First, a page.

Earlier in the summer of online invitations company Evite admitted that hackers had gained access to "an inactive data storage file” associated with its user accounts.
Evite, which has more than 100 million users, did not say how many accounts were affected, though they all dated from no later than 2013. This April, however, hackers put data from 10 million Evite accounts up for sale on the dark web.
"The first step in protecting data is getting a handle on where the data is located, but many companies don't know where all their data is, and don't have good processes for tracking it.This keeps a lot of security professionals up at night," said Dominic Sartorio, senior VP of products and development at Protegrity, a Stamford, Connecticut-based cloud and data security company.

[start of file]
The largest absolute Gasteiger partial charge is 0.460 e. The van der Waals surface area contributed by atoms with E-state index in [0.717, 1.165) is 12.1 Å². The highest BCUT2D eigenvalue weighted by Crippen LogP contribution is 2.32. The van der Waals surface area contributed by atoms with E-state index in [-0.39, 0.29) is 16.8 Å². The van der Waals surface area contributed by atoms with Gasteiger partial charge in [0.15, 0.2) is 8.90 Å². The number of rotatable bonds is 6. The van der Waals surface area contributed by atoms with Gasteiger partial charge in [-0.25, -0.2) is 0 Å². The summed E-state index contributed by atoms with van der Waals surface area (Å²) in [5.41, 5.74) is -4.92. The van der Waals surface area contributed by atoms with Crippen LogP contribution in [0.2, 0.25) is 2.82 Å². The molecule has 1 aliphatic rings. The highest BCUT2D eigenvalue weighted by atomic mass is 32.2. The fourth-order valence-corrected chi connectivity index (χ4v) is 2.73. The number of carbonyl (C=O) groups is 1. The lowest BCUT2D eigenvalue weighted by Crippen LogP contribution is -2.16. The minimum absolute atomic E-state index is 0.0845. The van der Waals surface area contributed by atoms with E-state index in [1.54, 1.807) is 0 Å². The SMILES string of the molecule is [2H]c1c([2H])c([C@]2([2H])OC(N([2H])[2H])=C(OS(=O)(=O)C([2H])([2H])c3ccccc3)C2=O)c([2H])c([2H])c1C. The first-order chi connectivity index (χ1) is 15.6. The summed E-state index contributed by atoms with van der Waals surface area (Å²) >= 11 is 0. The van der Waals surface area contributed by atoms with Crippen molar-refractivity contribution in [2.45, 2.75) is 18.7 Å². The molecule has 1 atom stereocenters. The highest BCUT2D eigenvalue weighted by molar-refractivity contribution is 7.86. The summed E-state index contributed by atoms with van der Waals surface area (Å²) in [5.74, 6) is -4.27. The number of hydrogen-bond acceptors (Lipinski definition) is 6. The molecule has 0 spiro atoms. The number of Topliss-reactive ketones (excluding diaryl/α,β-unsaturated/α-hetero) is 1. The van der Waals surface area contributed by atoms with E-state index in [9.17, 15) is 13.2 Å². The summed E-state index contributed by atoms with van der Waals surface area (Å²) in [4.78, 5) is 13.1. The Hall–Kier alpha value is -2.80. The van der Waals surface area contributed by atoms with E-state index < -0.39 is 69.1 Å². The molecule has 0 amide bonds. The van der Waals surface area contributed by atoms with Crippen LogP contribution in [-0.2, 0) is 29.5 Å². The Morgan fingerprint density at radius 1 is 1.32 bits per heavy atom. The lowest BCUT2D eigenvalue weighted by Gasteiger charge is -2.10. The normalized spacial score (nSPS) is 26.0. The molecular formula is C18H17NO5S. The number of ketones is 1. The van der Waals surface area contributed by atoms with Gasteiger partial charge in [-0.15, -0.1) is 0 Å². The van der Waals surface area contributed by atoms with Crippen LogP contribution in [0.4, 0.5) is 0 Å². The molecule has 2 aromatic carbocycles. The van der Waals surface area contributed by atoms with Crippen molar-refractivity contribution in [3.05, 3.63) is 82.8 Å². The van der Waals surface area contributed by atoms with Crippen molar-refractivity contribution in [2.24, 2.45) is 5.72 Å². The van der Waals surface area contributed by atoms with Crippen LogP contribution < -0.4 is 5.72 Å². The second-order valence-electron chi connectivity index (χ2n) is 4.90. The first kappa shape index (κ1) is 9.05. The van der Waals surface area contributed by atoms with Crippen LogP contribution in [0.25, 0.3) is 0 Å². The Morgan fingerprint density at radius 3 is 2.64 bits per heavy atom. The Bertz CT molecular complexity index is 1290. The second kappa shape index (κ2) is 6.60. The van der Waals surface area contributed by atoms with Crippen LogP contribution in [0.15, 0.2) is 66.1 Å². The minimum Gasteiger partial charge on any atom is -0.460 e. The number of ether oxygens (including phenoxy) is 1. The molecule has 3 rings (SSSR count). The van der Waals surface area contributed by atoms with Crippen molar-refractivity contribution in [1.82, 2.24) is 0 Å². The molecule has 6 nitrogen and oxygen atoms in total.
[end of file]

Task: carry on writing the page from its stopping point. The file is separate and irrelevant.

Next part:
"Often the breach is not in the environments that you're already protecting, but a system or application where you didn't even know there was sensitive data there," he said.
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